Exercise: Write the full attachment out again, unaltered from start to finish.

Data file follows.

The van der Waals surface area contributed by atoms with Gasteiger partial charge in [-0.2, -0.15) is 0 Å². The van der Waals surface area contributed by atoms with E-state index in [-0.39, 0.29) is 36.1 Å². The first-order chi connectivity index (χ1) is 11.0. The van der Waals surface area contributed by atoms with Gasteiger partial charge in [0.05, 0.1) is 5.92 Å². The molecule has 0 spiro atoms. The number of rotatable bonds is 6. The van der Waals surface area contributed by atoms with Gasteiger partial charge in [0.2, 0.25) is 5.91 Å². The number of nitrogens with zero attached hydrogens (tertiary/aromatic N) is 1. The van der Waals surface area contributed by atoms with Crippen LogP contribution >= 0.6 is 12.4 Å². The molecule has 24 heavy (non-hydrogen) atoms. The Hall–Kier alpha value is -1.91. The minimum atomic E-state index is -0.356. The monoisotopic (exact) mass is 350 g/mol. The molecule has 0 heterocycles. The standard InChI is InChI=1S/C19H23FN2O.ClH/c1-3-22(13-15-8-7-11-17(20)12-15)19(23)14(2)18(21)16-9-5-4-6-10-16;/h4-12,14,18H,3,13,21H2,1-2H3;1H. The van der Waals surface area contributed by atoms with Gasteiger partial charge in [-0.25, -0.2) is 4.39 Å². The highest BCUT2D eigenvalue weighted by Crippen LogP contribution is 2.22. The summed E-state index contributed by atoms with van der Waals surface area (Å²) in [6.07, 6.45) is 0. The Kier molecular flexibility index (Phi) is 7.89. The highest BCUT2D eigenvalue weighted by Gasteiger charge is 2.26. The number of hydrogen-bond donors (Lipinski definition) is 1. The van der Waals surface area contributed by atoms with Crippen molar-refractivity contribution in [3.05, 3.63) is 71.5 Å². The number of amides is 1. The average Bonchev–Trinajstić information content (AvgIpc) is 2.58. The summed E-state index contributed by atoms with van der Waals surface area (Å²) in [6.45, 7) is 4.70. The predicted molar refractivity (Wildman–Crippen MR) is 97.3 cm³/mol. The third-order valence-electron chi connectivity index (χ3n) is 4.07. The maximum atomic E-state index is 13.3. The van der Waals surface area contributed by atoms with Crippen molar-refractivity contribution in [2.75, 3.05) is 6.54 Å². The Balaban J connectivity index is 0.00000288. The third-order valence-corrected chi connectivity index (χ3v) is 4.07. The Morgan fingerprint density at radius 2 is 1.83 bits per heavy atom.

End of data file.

The van der Waals surface area contributed by atoms with Gasteiger partial charge in [-0.2, -0.15) is 0 Å². The van der Waals surface area contributed by atoms with E-state index in [-0.39, 0.29) is 36.1 Å². The first-order chi connectivity index (χ1) is 11.0. The van der Waals surface area contributed by atoms with Gasteiger partial charge in [0.05, 0.1) is 5.92 Å². The molecule has 0 spiro atoms. The number of rotatable bonds is 6. The van der Waals surface area contributed by atoms with Gasteiger partial charge in [0.2, 0.25) is 5.91 Å². The number of nitrogens with zero attached hydrogens (tertiary/aromatic N) is 1. The van der Waals surface area contributed by atoms with Crippen LogP contribution >= 0.6 is 12.4 Å². The molecule has 24 heavy (non-hydrogen) atoms. The Hall–Kier alpha value is -1.91. The minimum atomic E-state index is -0.356. The monoisotopic (exact) mass is 350 g/mol. The molecule has 0 heterocycles. The standard InChI is InChI=1S/C19H23FN2O.ClH/c1-3-22(13-15-8-7-11-17(20)12-15)19(23)14(2)18(21)16-9-5-4-6-10-16;/h4-12,14,18H,3,13,21H2,1-2H3;1H. The van der Waals surface area contributed by atoms with Gasteiger partial charge in [-0.25, -0.2) is 4.39 Å². The highest BCUT2D eigenvalue weighted by Crippen LogP contribution is 2.22. The summed E-state index contributed by atoms with van der Waals surface area (Å²) in [6.07, 6.45) is 0. The Kier molecular flexibility index (Phi) is 7.89. The highest BCUT2D eigenvalue weighted by Gasteiger charge is 2.26. The number of hydrogen-bond donors (Lipinski definition) is 1. The van der Waals surface area contributed by atoms with Crippen molar-refractivity contribution in [3.05, 3.63) is 71.5 Å². The number of amides is 1. The average Bonchev–Trinajstić information content (AvgIpc) is 2.58. The summed E-state index contributed by atoms with van der Waals surface area (Å²) in [6.45, 7) is 4.70. The predicted molar refractivity (Wildman–Crippen MR) is 97.3 cm³/mol. The third-order valence-electron chi connectivity index (χ3n) is 4.07. The maximum atomic E-state index is 13.3. The van der Waals surface area contributed by atoms with Crippen molar-refractivity contribution in [2.75, 3.05) is 6.54 Å². The Balaban J connectivity index is 0.00000288. The third-order valence-corrected chi connectivity index (χ3v) is 4.07. The Morgan fingerprint density at radius 2 is 1.83 bits per heavy atom.